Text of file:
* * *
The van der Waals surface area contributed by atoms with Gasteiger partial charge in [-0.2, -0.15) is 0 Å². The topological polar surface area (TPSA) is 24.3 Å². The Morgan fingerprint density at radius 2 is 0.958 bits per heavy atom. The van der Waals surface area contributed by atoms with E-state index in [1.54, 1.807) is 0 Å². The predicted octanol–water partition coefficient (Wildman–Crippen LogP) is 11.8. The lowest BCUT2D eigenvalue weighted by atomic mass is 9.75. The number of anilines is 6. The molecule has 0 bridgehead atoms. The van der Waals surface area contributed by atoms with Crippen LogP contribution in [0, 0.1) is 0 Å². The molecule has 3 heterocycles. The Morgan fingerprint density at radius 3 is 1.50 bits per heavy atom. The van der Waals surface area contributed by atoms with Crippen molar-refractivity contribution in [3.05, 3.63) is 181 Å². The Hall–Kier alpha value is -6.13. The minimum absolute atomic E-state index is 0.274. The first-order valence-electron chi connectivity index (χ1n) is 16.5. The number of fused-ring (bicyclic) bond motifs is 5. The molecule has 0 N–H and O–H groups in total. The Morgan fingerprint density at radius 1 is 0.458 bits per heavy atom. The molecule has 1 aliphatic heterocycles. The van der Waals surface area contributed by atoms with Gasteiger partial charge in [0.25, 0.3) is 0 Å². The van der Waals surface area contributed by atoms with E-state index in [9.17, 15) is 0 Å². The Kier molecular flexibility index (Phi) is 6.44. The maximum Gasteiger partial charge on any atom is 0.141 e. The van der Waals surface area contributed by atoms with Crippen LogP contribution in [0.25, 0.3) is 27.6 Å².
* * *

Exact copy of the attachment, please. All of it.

The van der Waals surface area contributed by atoms with Gasteiger partial charge in [-0.2, -0.15) is 0 Å². The topological polar surface area (TPSA) is 24.3 Å². The Morgan fingerprint density at radius 2 is 0.958 bits per heavy atom. The van der Waals surface area contributed by atoms with E-state index in [1.54, 1.807) is 0 Å². The predicted octanol–water partition coefficient (Wildman–Crippen LogP) is 11.8. The lowest BCUT2D eigenvalue weighted by atomic mass is 9.75. The number of anilines is 6. The molecule has 0 bridgehead atoms. The van der Waals surface area contributed by atoms with Crippen LogP contribution in [0, 0.1) is 0 Å². The molecule has 3 heterocycles. The Morgan fingerprint density at radius 3 is 1.50 bits per heavy atom. The van der Waals surface area contributed by atoms with Crippen molar-refractivity contribution in [3.05, 3.63) is 181 Å². The Hall–Kier alpha value is -6.13. The minimum absolute atomic E-state index is 0.274. The first-order valence-electron chi connectivity index (χ1n) is 16.5. The number of fused-ring (bicyclic) bond motifs is 5. The molecule has 0 N–H and O–H groups in total. The Morgan fingerprint density at radius 1 is 0.458 bits per heavy atom. The molecule has 1 aliphatic heterocycles. The van der Waals surface area contributed by atoms with Gasteiger partial charge in [0.25, 0.3) is 0 Å². The van der Waals surface area contributed by atoms with E-state index in [9.17, 15) is 0 Å². The Kier molecular flexibility index (Phi) is 6.44. The maximum Gasteiger partial charge on any atom is 0.141 e. The van der Waals surface area contributed by atoms with Crippen LogP contribution in [0.25, 0.3) is 27.6 Å².